* Graphic: sterling and gilt yields bit.ly/2dgAXn1
* Graphic: World FX rates in 2016 tmsnrt.rs/2egbfVh
By Jemima Kelly
LONDON, Nov 29 Sterling inched up against the
dollar on Tuesday, staying in the broad $1.23-$1.26 range it has
traded in for the past two weeks, with investors waiting for
fresh cues on how Britain will leave the European Union.
The pound got a small boost on Tuesday after data showed
lending to Britons expanded last month at the fastest annual
pace in 11 years, while mortgage approvals were stronger than
expected, bolstering the picture of resilient consumer demand
after June's Brexit vote.
Against a broadly weaker euro, sterling climbed 0.7 percent
to trade back below 85 pence, having just recorded
its longest run of weekly gains since early 2015 against the
Sterling is still almost 10 percent weaker against the euro
compared with before Britain's vote to exit the European Union.
But it has climbed 5 percent since the start of November, as the
euro has weakened on uncertainty over an Italian constitutional
referendum on Sunday and French and German elections next year.
"There remains concern about the Italian referendum and I
think that's likely to continue to dominate activity in Europe
for the next few days - that's probably why sterling is stronger
against the euro," said Societe Generale currency strategist
The way in which Britain exits the EU has dominated
sterling's direction since the vote to leave in June. With few
new clear developments in recent weeks, analysts said the
currency was treading water.
The British government denied on Tuesday that a document
photographed in the hands of an official from the ruling
Conservative party - which said the strategy for Brexit talks
was to "have cake and eat it" - accurately reflected its plans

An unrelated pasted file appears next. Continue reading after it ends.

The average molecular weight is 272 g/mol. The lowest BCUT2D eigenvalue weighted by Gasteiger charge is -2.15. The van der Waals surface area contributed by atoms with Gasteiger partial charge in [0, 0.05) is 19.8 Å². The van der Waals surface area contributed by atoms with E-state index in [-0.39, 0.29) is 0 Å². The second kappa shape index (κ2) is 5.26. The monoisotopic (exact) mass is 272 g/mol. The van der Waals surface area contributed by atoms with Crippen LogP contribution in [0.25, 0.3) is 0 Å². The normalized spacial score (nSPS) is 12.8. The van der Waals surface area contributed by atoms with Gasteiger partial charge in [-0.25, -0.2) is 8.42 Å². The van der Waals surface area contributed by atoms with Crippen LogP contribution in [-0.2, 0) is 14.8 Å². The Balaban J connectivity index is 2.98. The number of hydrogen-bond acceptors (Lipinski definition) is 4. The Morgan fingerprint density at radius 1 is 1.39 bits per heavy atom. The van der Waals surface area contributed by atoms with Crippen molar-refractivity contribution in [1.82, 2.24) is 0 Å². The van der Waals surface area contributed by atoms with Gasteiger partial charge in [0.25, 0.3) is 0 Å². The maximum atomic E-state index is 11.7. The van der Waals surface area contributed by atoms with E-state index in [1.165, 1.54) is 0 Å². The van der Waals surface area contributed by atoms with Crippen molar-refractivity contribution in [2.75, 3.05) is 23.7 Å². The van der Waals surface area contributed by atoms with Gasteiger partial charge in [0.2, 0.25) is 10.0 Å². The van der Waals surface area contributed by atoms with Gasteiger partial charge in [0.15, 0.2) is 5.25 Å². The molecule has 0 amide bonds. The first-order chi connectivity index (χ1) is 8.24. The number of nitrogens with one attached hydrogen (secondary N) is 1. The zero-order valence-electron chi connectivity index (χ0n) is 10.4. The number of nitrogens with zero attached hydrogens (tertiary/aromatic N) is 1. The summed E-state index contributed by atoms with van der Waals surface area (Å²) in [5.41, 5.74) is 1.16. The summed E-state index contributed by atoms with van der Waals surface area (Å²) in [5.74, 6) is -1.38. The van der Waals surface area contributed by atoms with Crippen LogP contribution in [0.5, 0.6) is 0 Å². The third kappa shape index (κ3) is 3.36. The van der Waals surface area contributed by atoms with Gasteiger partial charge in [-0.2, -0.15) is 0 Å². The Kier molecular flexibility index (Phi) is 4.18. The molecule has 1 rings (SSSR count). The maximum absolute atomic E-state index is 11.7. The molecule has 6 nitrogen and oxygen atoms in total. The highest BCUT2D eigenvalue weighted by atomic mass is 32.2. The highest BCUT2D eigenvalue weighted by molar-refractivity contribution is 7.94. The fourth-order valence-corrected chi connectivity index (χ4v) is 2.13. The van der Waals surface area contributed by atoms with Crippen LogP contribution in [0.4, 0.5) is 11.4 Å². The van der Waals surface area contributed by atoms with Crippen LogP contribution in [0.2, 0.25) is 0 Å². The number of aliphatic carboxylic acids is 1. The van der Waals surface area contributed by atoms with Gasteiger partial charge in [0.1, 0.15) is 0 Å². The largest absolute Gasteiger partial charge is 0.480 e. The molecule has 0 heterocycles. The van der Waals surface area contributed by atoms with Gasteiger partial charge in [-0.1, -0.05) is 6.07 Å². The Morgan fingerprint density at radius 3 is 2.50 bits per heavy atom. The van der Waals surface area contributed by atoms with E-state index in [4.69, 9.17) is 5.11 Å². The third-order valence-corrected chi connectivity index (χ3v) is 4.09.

for forthcoming EU divorce negotiations.
The handwritten note also said Britain would be unlikely to
stay in the European single market, and that the government was
"loath" to bring in "transitional" arrangements.
It suggested Britain could seek a "Canada Plus" deal - a
reference to a trade deal agreed between Canada and the EU last
month after seven years of talks.
Against the dollar, sterling climbed 0.4 percent to $1.2458
Data from the Commodity Futures Trading Commission released
on Monday showed speculators' bets against sterling fell for a
second straight week, to the lowest since September.
"Sterling short positioning continued to fall last week,
mainly in the absence of any fresh selling triggers," wrote
Credit Agricole currency strategists in a research note.
"Given stable BoE (Bank of England) monetary policy
expectations, and as political uncertainty is unlikely to
increase in the short-term, the risk of additional position
squaring is likely to continue intact."
The BoE cut interest rates to a record low of 0.1 percent in
the aftermath of Brexit, and is expected to keep them there for
all of 2017.
(Editing by Tom Heneghan)